The Tuttle Log Cabin is named for the first pioneers to settle in northern Marion
County. On May 13, 1843, a mere 13 days after the land was opened for settlement,
Thomas and Nancy Tuttle arrived on this spot. They had traveled from their previous
home in Fairfield, Iowa, with all their earthly possessions piled into an ox-pulled wagon.
Once here they proceeded to mark the land for their farm — they literally “staked their
claim,” then broke the thick prairie sod to prepare a field, built a shelter, and planted
and harvested a meager crop — all before winter set in. Since the Tuttles had no
children, they accomplished all this by themselves.
For four years, the Tuttles farmed what would become Pella’s Central Park and the
eight blocks adjacent to it. In July 1847, Dominie Henry P. Scholte, leader of 800 Dutch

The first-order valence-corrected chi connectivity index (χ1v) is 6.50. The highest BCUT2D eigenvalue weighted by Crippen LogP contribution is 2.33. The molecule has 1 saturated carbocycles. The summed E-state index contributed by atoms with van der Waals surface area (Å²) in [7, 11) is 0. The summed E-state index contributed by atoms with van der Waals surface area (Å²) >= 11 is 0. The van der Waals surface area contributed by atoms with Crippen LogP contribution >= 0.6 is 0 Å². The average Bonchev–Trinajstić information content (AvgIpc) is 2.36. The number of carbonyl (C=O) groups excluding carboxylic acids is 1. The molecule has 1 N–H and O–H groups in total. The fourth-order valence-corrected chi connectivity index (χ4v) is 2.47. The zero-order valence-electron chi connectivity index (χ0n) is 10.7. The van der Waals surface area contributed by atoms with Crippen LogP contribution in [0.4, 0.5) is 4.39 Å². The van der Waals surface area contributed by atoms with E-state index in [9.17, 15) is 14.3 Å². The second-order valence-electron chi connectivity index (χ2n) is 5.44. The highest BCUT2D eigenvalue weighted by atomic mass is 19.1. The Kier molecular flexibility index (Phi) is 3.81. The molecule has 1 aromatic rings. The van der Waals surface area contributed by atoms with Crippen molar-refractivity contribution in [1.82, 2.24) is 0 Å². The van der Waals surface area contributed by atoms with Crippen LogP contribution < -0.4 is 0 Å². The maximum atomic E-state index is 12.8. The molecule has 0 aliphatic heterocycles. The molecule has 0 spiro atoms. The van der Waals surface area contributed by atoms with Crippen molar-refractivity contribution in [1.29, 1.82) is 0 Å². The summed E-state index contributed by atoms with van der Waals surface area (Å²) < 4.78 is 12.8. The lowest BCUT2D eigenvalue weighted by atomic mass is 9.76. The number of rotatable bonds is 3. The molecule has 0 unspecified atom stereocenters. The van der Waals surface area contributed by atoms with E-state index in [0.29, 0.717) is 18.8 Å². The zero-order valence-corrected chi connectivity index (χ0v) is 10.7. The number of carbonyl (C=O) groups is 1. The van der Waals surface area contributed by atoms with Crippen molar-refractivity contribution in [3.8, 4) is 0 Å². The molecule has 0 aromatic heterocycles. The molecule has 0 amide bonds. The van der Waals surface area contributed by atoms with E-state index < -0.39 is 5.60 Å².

immigrants, purchased the Tuttle’s land and that of several other settlers in the area,
founding the city of Pella.
The Tuttle cabin is believed to be the oldest remaining structure in Marion County.
• When Thomas and Nancy Tuttle arrived in this area, they were unaware of any other settlers within 20 miles of them.
• For the first few years, a 9-day round trip was required to reach the nearest store.
• Oxen were required to bust the prairie — horses didn’t have the strength.
• In August 1845, Marion County was organized.
• In December 1846, the state of Iowa was organized.
• The “State Road” from Keokuk to Fort Des Moines — which in reality was just a path — passed beside the Tuttle’s field.
• When Dominie Scholte purchased their farm, the Tuttles relocated about 20 miles northwest of Pella where they farmed for another 30 years before retiring to Prairie City.